EVERETT — A teenage gang member who has been linked to multiple drive-by shootings in Everett escaped Wednesday during a temporary lapse in security.
The 16-year-old had been transferred minutes earlier from juvenile lockup to Providence Regional Medical Center Everett, court records show. He was supposed to be evaluated for possible psychiatric care. Instead, he apparently walked away.
An arrest warrant was issued Thursday.
Everett police are looking for him. “He is supposed to be in custody and not in the community,” officer Aaron Snell said.
The Daily Herald is not naming the boy because of his age. He is charged in juvenile court with gun and drug offenses. His north Everett house has been the target of two separate drive-by shootings. He also is a suspect in two other gang shootings. Gang rivalries are believed to have fueled a spike in gunfire in Everett since December.
The boy was taken to the hospital Wednesday by a private ambulance. He was under a temporary release order that was sought by a designated mental health professional and approved by a judge, said Brooke Powell, assistant administrator for Snohomish County Superior Court, juvenile court operations.
“He was not under the custody of Denney Juvenile Justice Center at that time,” she said.
The boy was not accompanied by a juvenile custody officer. The temporary release order said he was to be returned to the juvenile jail after the hospital visit, Powell said.
Decisions on how to transport juvenile detainees are made on a case-by-case basis. Powell said that to the best of her knowledge this is the first time an escape has occurred.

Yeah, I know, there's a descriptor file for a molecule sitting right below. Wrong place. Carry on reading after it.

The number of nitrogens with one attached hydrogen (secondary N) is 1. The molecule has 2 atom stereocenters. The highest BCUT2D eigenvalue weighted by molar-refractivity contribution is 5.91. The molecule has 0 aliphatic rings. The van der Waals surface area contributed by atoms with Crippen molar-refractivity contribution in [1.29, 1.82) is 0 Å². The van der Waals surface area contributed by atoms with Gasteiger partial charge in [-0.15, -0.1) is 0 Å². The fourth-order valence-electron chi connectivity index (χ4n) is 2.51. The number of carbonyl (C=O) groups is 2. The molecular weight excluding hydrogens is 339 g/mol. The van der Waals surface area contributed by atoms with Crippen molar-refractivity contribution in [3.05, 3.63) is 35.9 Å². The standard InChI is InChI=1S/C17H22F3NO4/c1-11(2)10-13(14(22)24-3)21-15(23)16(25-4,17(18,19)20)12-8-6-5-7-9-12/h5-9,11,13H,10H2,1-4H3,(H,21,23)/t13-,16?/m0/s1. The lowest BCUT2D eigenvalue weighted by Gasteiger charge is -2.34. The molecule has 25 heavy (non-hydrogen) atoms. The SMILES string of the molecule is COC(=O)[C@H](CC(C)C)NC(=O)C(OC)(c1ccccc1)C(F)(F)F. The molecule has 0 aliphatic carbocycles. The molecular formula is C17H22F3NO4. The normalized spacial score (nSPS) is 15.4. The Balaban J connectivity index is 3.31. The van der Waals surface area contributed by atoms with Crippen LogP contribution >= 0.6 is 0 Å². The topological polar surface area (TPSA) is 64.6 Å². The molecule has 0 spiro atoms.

The boy’s behavior while in detention has created challenges at Denney.
On July 4, the boy was accused of spitting on a custody officer and threatening to shoot the man. He also allegedly flooded his cell by plugging the toilet and then urinating on his cell door. Detention officials became concerned that he would harm himself, court papers show.
He appeared before a judge Monday and pleaded not guilty in a gun and drugs case. Bail was set at $10,000, and could only be paid by a parent in cash.
Word of the escape spread quickly around the Snohomish County Courthouse.
Chris Dickinson leads deputy prosecutors who handle cases involving juvenile defendants.
“I signed off on a warrant first thing this morning,” he said Thursday.
Dickinson also got on the phone to notify local law enforcement assigned specifically to chasing fugitives or monitoring gang members.
“They confirmed that they are actively looking for him,” he said.
That’s something police have done before with the boy. His last arrest, on a warrant for gun and drug charges, came after officers engaged in surveillance of the teen’s usual haunts, records show. When detained, he reportedly lectured them on his understanding of the law regarding probable cause.
The boy’s lawyer, Kristin Timm, did not respond to an email or voice message. A spokeswoman for Providence said she could not discuss the matter because of privacy policies.
It was not immediately clear whether the boy might face charges for fleeing. In Washington, escaping custody can be a felony offense.
Reporter Diana Hefley contributed to this story.